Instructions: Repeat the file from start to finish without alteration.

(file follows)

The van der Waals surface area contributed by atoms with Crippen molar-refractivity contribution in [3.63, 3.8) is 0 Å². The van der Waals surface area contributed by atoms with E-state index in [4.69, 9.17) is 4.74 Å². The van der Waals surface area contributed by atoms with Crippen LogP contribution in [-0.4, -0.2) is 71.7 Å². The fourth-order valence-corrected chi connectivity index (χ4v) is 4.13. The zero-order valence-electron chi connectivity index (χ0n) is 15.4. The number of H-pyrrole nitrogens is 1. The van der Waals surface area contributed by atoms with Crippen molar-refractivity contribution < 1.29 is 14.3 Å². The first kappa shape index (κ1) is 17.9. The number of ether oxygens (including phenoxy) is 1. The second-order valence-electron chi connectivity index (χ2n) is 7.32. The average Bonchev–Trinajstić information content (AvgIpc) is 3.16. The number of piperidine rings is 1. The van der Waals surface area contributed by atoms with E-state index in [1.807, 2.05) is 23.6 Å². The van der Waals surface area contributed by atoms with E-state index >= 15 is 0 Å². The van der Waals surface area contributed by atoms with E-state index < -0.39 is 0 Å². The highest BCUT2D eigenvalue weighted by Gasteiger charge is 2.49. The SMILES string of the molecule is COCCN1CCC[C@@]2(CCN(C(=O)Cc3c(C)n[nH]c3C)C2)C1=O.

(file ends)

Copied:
The van der Waals surface area contributed by atoms with Crippen molar-refractivity contribution in [3.63, 3.8) is 0 Å². The van der Waals surface area contributed by atoms with E-state index in [4.69, 9.17) is 4.74 Å². The van der Waals surface area contributed by atoms with Crippen LogP contribution in [-0.4, -0.2) is 71.7 Å². The fourth-order valence-corrected chi connectivity index (χ4v) is 4.13. The zero-order valence-electron chi connectivity index (χ0n) is 15.4. The number of H-pyrrole nitrogens is 1. The van der Waals surface area contributed by atoms with Crippen molar-refractivity contribution < 1.29 is 14.3 Å². The first kappa shape index (κ1) is 17.9. The number of ether oxygens (including phenoxy) is 1. The second-order valence-electron chi connectivity index (χ2n) is 7.32. The average Bonchev–Trinajstić information content (AvgIpc) is 3.16. The number of piperidine rings is 1. The van der Waals surface area contributed by atoms with E-state index in [1.807, 2.05) is 23.6 Å². The van der Waals surface area contributed by atoms with E-state index >= 15 is 0 Å². The van der Waals surface area contributed by atoms with E-state index < -0.39 is 0 Å². The highest BCUT2D eigenvalue weighted by Gasteiger charge is 2.49. The SMILES string of the molecule is COCCN1CCC[C@@]2(CCN(C(=O)Cc3c(C)n[nH]c3C)C2)C1=O.